Every night that we were in the Salzburg area, save one, we had dinner at a bier haus. “Another night, another brewery” but in the best possible sense. After driving through the Bavarian “hills” we stopped in Berchtesgaden to have a meal at Bankhammer’s Bräustüberl/Hofbrauhaus Berchtesgaden. We tried several liters of their various brews and enjoyed every last one, lamenting that we wished we had a car with a bigger trunk so we could bring some home.
I ordered “bierochse in dunkler Biersosse mit gerösteten Breznknödel” for dinner. Until five minutes ago I would have said this dish is a pot roast cooked in and served with a gravy made with dark beer, accompanied by pretzel dumplings. When I searched for a translation for “bierochse,” however, I discovered that it’s actually an ox stew as opposed to (beef/cow) pot roast. Ooops.
Either way, this was a fantastically delicious meal. I think that I can re-create it by using my normal pot roast recipe, substituting part (or all) of the beef stock with dark beer. I am not sure that I will go the extra mile and also substitute the beef with ox meat, though. I have friends coming for a visit in a few weeks and they will be my guinea pigs as I test this theory. Stay tuned.
Stiegl is a popular beer in Austria, and it is brewed in Salzburg. You can take a tour of the brewery, buy a variety of Stiegl beers and beer merchandise, and have a meal at Stiegl Brauwelt. We only had enough time to enjoy a meal there, but even that was informative because we ate in the machine room that housed some brewing equipment. Needless to say, our dinner was accompanied by delicious, fresh Stiegl beer straight from the teat (so to speak).
I had the Innviertler Knödel, which were dumplings filled with minced meat and served with a wheat beer sauce and warm sauerkraut. The dumplings were good, but I am not sure that I’m willing to take the time to make the knödel in an effort to recreate this dish. Dessert knödel are a whole different story because everyone in my family enjoys them, and I plan to try those at some point this summer. I also plan to try my hand at sauerkraut in the very near future.
Everyone in my family loved Salzburg and we hope to return to the area before we leave Austria. We want to return to Stiegl Brauwelt to see all that it has to offer, and to enjoy another meal in its restaurant. Hopefully there will be a follow up to this post.
Pretzels are quite popular in Vienna: they are on the menu in many of the heurigen and breweries, and are available in a lot of the bakeries and street stands. To my surprise, pretzels are even more popular in the area around Salzburg. The breweries that we visited and several take away stands even had a special rack to display pretzels, and I saw a couple street stands devoted solely to pretzels.
This past Sunday we went to “Die Salzburger Dult,” a folk festival reminiscent of the county fairs that we have in Virginia. The festival had one of the aforementioned pretzel stands, where I discovered my new favorite pretzel: mohn brezel (poppyseed pretzel). I think it was normal pretzel dough that had been buttered, sprinkled with sugar, cinnamon, and poppyseed, formed into a pretzel shape, and baked. It was so, so good and I am now more determined than ever to learn to make pretzels from scratch.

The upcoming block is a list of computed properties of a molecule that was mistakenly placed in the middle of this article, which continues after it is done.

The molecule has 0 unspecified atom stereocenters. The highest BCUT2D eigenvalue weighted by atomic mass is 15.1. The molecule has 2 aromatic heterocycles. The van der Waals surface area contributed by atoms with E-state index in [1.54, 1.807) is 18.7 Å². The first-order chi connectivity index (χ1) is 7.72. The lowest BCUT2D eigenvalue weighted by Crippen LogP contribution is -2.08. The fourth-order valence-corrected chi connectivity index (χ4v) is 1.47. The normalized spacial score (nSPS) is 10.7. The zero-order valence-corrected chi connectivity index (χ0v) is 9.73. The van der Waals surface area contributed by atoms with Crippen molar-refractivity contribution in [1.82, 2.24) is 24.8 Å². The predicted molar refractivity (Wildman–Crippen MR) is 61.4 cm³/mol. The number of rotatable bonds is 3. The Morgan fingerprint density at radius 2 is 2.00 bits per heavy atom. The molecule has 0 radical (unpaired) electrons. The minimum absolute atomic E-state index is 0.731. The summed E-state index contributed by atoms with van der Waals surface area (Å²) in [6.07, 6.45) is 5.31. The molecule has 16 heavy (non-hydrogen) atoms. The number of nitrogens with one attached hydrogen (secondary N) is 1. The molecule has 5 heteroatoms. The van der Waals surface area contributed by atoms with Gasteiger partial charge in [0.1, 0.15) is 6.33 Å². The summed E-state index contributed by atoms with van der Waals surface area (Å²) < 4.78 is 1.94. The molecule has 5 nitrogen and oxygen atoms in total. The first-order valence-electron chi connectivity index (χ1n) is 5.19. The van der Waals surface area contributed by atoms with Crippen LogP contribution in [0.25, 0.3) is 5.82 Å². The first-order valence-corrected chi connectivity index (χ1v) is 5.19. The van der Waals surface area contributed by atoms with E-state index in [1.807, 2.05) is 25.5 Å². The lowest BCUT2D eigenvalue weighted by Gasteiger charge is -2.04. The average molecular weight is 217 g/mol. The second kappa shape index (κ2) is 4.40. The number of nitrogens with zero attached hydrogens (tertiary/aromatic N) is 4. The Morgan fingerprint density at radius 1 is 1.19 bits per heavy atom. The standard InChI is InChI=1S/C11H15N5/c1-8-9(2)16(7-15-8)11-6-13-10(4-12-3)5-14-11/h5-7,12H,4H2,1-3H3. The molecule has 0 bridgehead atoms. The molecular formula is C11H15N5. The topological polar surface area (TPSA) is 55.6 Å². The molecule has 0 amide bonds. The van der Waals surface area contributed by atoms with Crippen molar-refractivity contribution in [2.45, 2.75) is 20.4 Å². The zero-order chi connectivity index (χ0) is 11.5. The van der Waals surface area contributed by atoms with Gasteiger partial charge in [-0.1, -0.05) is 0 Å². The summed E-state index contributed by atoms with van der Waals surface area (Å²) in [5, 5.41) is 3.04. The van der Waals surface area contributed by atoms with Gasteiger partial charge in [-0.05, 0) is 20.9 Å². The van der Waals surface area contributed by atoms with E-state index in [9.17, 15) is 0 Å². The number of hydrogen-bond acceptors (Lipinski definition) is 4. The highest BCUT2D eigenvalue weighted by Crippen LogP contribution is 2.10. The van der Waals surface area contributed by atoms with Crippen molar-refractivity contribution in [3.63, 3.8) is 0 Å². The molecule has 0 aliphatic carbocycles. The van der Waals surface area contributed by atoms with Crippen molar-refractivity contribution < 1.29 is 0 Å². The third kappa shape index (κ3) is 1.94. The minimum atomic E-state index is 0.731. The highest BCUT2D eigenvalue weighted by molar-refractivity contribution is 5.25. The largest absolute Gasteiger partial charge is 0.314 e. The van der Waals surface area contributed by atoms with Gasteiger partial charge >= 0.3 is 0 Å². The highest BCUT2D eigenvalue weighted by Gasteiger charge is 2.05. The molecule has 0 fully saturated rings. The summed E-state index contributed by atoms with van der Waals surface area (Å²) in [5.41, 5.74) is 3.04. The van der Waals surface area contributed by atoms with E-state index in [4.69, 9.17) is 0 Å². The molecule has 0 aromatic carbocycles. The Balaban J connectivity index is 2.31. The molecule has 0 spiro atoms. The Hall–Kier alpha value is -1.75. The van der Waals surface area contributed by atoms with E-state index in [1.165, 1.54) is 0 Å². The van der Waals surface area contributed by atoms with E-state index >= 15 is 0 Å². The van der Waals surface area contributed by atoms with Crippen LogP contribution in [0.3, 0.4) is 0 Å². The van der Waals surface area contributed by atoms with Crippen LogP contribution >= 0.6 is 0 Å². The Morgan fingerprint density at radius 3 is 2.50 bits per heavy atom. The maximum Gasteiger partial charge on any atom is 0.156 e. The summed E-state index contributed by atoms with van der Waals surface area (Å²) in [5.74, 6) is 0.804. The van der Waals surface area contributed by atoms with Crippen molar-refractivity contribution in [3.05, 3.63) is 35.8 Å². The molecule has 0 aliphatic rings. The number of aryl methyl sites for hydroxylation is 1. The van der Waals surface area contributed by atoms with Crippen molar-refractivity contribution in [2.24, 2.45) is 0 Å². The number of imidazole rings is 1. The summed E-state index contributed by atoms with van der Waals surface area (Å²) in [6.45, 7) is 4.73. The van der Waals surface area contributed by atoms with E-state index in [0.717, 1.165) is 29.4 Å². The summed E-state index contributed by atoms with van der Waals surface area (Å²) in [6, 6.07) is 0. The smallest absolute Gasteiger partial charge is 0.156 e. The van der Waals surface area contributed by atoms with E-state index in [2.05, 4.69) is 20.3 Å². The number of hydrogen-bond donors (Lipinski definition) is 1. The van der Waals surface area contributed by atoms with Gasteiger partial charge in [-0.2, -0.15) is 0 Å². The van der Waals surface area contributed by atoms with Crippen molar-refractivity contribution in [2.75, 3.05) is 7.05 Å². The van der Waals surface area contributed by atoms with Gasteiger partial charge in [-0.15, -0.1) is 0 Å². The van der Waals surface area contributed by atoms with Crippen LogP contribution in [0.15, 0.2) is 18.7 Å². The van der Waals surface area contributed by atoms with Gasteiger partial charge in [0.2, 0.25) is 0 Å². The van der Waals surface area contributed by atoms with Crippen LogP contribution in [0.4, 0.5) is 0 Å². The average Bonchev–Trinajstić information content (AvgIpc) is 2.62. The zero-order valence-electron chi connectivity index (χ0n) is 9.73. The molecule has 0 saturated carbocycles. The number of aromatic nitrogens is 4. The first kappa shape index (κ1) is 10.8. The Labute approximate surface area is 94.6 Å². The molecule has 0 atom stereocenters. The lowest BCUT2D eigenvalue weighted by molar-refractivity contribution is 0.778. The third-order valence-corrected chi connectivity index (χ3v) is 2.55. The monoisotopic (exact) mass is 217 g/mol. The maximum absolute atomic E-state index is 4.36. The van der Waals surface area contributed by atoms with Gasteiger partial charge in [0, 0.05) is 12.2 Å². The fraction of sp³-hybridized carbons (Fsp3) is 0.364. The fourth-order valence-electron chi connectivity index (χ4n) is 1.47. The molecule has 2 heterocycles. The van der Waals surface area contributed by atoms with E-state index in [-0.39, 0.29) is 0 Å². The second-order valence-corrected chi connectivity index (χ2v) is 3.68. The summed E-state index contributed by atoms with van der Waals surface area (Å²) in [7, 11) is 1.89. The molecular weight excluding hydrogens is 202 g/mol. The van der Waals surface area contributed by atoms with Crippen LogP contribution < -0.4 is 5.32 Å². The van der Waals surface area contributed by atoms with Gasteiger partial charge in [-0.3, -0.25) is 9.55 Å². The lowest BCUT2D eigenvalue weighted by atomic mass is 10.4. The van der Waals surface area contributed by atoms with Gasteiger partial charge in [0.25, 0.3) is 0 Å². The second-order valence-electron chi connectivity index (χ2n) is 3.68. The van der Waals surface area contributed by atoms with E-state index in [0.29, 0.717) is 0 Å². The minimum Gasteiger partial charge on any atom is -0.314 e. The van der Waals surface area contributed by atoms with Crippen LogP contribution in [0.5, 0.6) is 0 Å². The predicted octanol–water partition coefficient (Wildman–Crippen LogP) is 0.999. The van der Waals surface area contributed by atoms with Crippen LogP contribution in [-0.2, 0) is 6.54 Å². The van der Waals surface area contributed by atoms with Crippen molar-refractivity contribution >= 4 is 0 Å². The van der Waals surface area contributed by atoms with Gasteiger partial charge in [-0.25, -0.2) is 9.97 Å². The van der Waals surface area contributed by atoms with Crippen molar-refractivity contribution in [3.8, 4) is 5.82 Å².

On a side note, all of the “normal” plain pretzels that we ate in the Salzburg area (and that was many) had caraway seeds in the dough. I know this is sometimes the case with the pretzels here in Vienna, but I don’t think it’s as common. I’m not a huge fan of the caraway seed but my kids are, so once I learn how to do a basic pretzel I will start experimenting with different varieties to include caraway and poppyseed. I hope to do this in the near future, so stay tuned for a base recipe.
Today I met my husband for lunch at the Lichtenthaler Bräu, a local brewery and restaurant. I tried their Belgian-style ale, which was pretty good and went well with my meal. Sorry, I don’t know much beer lingo so I cannot describe beer much beyond “good” and “not good.”
Many restaurants in the city offer lunch-time “menus,” which is what we would call a set meal. You can choose to have either two or three courses (i.e., whether you want a soup or dessert, or both), and often times you have a choice between two mains. The menus are generally inexpensive, or as close to it as you can get in Vienna, so I choose them whenever they’re offered.
Today’s lunch began with a bowl of mushroom cream soup. I’ve yet to have a bowl of bad mushroom soup here, and this soup did not prove to be an exception. I am definitely going to find a recipe for this soup. In case you are wondering, no, not every Austrian soup is vegetable- and cream-based; those are just the ones that I enjoy the most.
I chose the pepper and zucchini strudel as my main, and I am so glad that I did. I generally enjoy savory vegetable strudels (spinach and cheese is a big one here), but this one had the bonus of being topped with a cheese sauce. I’ve been wanting to learn how to make strudels for a long time since my husband is ga-ga over apple strudel, and my desire to re-create this meal might finally give me the impetus that I need to finally start trying.
The meal ended with a palatschinken (crepe) filled with apricot marmalade and topped with a dusting of confectioner’s sugar. After my fantastic lunch at Häuserl am Roan I’d decided that I need to learn how to make crepes, and this simple yet fantastic dessert has confirmed this as a “must do.” So, in short, I need to get cracking on my strudel- and crepe-making. This should be a fun challenge.
Surely there was a measure of irony intended when this was listed on Fischerbräu’s “Kleinigkeiten” (little things) menu as a “jause” (snack)?
Brettl-Jause at the Fischerbräu